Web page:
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When we erase a person's cultural identity what are the consequences

on the classroom community?

Cultural Customs Similarities and Differences

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Elements of Culture Student Definition

Describing Unique Cultural Customs

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Representing Dominant Culture with Symbols and Words

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How my culture looks different from another person's culture

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Representing Cultural Customs Symbolically 

Cultural Customs 

Sorting Cultural Customs by Similarities and Differences

In this exercise students were asked to sort the cultural customs into similarities. Three students cultural customs were randomly left out of the exercise.  They were then asked to find their cultural custom and discuss with their small group how they were similar and different. The three students who did not have their cultural customs represented in the group had very different reactions.  We discussed in whole group:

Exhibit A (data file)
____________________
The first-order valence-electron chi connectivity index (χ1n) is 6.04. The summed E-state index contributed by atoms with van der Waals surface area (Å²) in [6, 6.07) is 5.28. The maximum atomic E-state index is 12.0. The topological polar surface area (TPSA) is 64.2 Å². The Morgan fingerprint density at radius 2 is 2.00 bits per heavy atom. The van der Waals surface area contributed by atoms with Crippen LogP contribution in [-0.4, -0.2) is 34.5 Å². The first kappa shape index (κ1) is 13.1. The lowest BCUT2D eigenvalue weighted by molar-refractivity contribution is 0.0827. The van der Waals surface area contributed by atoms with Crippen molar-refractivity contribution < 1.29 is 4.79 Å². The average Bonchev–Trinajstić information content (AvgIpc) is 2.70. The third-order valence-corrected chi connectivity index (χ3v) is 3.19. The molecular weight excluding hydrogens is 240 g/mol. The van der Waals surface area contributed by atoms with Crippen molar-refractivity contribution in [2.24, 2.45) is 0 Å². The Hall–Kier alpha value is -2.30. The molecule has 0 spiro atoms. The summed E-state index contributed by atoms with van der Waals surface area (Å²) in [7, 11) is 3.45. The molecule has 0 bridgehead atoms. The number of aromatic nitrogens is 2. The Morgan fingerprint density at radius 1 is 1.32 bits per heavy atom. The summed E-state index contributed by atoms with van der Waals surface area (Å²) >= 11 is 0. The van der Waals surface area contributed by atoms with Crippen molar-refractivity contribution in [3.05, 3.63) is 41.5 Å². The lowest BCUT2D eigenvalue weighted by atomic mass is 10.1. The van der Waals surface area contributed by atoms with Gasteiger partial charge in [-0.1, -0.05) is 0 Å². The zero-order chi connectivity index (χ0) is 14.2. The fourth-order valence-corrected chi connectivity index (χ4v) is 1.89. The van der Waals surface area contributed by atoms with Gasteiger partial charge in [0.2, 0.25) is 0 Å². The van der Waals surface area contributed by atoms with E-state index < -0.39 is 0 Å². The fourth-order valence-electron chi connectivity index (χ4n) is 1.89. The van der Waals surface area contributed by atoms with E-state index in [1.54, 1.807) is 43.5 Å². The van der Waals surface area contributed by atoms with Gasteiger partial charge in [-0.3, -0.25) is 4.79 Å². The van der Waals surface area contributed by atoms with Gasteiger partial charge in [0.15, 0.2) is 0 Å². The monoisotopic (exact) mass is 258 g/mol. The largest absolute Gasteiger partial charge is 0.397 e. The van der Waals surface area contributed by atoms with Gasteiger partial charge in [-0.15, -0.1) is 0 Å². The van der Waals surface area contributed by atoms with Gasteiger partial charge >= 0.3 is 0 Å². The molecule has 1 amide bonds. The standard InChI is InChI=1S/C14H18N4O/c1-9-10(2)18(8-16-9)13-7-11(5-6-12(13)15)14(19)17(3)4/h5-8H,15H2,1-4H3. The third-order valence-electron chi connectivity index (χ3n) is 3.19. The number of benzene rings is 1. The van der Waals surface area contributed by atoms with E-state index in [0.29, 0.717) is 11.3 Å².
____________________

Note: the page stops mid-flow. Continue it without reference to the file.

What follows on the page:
What do you think the consequences are if we do not learn about a person's culture in a classroom community?

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How can the differences we have with others inform our cultural identity?


What is the connection between culture and history?

Students Reflections: 

Students examined The Pulitzer Center journalist Zahara Ahmad story of returning home after cultural erasure.

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Student Reflection: